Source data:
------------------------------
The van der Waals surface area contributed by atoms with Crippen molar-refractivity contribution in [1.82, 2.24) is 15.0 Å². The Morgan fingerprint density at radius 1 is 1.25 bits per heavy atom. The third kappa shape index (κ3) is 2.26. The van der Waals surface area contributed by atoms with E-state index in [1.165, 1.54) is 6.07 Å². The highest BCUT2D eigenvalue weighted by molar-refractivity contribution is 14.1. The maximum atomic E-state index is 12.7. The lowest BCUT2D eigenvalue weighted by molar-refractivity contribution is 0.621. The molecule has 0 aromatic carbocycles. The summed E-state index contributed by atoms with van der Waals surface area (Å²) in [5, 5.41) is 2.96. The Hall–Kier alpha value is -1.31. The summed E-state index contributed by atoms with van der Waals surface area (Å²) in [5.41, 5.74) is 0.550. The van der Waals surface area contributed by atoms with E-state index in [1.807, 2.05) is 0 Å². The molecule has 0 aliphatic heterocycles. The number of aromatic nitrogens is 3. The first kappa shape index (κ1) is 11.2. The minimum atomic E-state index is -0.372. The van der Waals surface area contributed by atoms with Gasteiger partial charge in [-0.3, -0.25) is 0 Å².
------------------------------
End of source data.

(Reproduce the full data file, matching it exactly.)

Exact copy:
The van der Waals surface area contributed by atoms with Crippen molar-refractivity contribution in [1.82, 2.24) is 15.0 Å². The Morgan fingerprint density at radius 1 is 1.25 bits per heavy atom. The third kappa shape index (κ3) is 2.26. The van der Waals surface area contributed by atoms with E-state index in [1.165, 1.54) is 6.07 Å². The highest BCUT2D eigenvalue weighted by molar-refractivity contribution is 14.1. The maximum atomic E-state index is 12.7. The lowest BCUT2D eigenvalue weighted by molar-refractivity contribution is 0.621. The molecule has 0 aromatic carbocycles. The summed E-state index contributed by atoms with van der Waals surface area (Å²) in [5, 5.41) is 2.96. The Hall–Kier alpha value is -1.31. The summed E-state index contributed by atoms with van der Waals surface area (Å²) in [5.41, 5.74) is 0.550. The van der Waals surface area contributed by atoms with E-state index in [1.807, 2.05) is 0 Å². The molecule has 0 aliphatic heterocycles. The number of aromatic nitrogens is 3. The first kappa shape index (κ1) is 11.2. The minimum atomic E-state index is -0.372. The van der Waals surface area contributed by atoms with Gasteiger partial charge in [-0.3, -0.25) is 0 Å².